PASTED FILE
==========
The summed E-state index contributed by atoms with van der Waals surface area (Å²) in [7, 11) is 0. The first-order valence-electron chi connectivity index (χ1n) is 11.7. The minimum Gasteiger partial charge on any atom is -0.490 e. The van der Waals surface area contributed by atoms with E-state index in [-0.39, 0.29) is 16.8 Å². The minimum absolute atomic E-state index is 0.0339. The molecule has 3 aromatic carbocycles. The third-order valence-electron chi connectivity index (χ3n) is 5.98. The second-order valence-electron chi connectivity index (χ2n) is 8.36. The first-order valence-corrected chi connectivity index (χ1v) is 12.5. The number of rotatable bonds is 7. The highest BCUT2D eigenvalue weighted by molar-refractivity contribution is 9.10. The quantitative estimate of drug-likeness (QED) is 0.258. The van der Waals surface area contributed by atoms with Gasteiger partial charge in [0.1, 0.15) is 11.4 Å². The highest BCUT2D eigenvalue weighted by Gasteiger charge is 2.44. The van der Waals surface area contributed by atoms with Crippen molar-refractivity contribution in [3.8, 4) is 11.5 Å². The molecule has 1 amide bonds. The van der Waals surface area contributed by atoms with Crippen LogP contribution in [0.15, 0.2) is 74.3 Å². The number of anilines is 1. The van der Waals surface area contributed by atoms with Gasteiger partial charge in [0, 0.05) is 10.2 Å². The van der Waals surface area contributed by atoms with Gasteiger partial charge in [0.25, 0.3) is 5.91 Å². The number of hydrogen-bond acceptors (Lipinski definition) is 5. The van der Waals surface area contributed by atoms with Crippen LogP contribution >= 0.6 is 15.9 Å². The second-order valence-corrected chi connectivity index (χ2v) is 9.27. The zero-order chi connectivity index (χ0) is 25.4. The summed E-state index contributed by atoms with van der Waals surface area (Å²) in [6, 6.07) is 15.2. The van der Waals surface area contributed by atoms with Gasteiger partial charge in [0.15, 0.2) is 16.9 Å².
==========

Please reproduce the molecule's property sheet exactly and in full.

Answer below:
The summed E-state index contributed by atoms with van der Waals surface area (Å²) in [7, 11) is 0. The first-order valence-electron chi connectivity index (χ1n) is 11.7. The minimum Gasteiger partial charge on any atom is -0.490 e. The van der Waals surface area contributed by atoms with E-state index in [-0.39, 0.29) is 16.8 Å². The minimum absolute atomic E-state index is 0.0339. The molecule has 3 aromatic carbocycles. The third-order valence-electron chi connectivity index (χ3n) is 5.98. The second-order valence-electron chi connectivity index (χ2n) is 8.36. The first-order valence-corrected chi connectivity index (χ1v) is 12.5. The number of rotatable bonds is 7. The highest BCUT2D eigenvalue weighted by molar-refractivity contribution is 9.10. The quantitative estimate of drug-likeness (QED) is 0.258. The van der Waals surface area contributed by atoms with Gasteiger partial charge in [0.1, 0.15) is 11.4 Å². The highest BCUT2D eigenvalue weighted by Gasteiger charge is 2.44. The van der Waals surface area contributed by atoms with Crippen molar-refractivity contribution in [3.8, 4) is 11.5 Å². The molecule has 1 amide bonds. The van der Waals surface area contributed by atoms with Crippen LogP contribution in [0.15, 0.2) is 74.3 Å². The number of anilines is 1. The van der Waals surface area contributed by atoms with Gasteiger partial charge in [0, 0.05) is 10.2 Å². The van der Waals surface area contributed by atoms with Gasteiger partial charge in [0.25, 0.3) is 5.91 Å². The number of hydrogen-bond acceptors (Lipinski definition) is 5. The van der Waals surface area contributed by atoms with Crippen LogP contribution >= 0.6 is 15.9 Å². The second-order valence-corrected chi connectivity index (χ2v) is 9.27. The zero-order chi connectivity index (χ0) is 25.4. The summed E-state index contributed by atoms with van der Waals surface area (Å²) in [6, 6.07) is 15.2. The van der Waals surface area contributed by atoms with Gasteiger partial charge in [0.15, 0.2) is 16.9 Å².